YES has a long history of serving the community, person by person and as a whole. 


  • 1999 – YES Committee receives first organizational funding from the United Way, allowing the hiring of staff to research and develop a shelter proposal.
  • 2000 – The Youth Emergency Shelter of Peterborough incorporates as a not-for-profit charitable organization.
  • 2000/01 – Operation of a “temporary” shelter (5 beds) with funds received from the Federal Government. This facility served 17 youth over 4 months.
  • 2001 – Property at 196 Brock Street purchased for renovations/construction of Emergency Shelter (funded by Canada Mortgage and Housing Corporation).
  • 2002 – Experience Youth Employment Program employs more than 20 youth to assist with construction of the shelter building
  • 2002 – December – YES opens to youth experiencing homelessness in Peterborough on Dec. 20, after 15 months of construction. Although some parts of the building are still under construction, the shelter has two clients almost immediately. By mid-February 2003, that number had grown to 20.
  • 2003 – February – YES official Open House is attended by more than 500 visitors.
  • 2004 – Transition facility for youth “Abbott House” opens.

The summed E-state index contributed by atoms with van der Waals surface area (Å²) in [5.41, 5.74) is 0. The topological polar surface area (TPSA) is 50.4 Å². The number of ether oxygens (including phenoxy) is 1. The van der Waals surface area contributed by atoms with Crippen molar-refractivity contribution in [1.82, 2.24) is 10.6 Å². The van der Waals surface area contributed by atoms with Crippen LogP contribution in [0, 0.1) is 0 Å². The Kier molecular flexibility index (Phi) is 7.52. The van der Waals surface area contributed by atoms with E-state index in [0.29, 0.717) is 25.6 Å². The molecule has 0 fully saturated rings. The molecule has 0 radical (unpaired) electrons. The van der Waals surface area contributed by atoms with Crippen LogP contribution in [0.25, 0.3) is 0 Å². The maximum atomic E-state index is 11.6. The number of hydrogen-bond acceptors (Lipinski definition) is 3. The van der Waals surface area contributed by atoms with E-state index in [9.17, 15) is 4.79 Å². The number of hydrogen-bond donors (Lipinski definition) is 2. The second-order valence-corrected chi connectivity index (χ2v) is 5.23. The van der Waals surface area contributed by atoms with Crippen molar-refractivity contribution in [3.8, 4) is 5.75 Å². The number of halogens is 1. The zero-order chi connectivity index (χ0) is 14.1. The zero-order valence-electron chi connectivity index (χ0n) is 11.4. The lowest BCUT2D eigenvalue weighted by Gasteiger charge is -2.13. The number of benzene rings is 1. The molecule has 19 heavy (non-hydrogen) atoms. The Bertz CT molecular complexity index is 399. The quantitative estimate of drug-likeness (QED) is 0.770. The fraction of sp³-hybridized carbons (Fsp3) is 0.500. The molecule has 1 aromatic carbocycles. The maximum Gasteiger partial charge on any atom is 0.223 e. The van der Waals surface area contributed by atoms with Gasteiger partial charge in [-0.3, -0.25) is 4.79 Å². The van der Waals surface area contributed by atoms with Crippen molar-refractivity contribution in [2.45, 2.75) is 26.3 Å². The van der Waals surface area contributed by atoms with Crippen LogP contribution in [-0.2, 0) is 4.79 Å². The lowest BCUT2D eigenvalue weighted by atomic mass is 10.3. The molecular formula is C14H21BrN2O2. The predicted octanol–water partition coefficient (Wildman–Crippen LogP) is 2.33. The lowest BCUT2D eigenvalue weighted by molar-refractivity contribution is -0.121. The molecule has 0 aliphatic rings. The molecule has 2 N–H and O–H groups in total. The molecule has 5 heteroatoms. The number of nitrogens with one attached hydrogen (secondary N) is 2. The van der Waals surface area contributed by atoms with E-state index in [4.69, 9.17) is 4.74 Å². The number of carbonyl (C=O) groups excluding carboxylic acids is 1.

• 2004 September – Carriage House alternative classroom opens (in partnership with Kawartha Pine Ridge District School Board).
  • 2007 – Emergency Food Cupboard begins operating (in cooperation with Kawartha Food Share).
  • 2007 – YES officially begins offering shelter to families (although families had been welcomed since early 2006).
  • 2013 – Youth-In Transition Worker program begins to provide transitional supports for youth with current or past involvement with the Children’s Aid Society.
  • 2015 – Increased funding from United Way of Peterborough allows YES to hire a dedicated case manager
  • 2019 – YES began working with the 211 Program to offer homelessness prevention services for youth and families in Peterborough and the Kawarthas.
  • 2020 – With the help of the Ontario Trillium Foundation, YES tripled the capacity of the Transitional Housing Program and renamed it the RISE Youth Housing Program.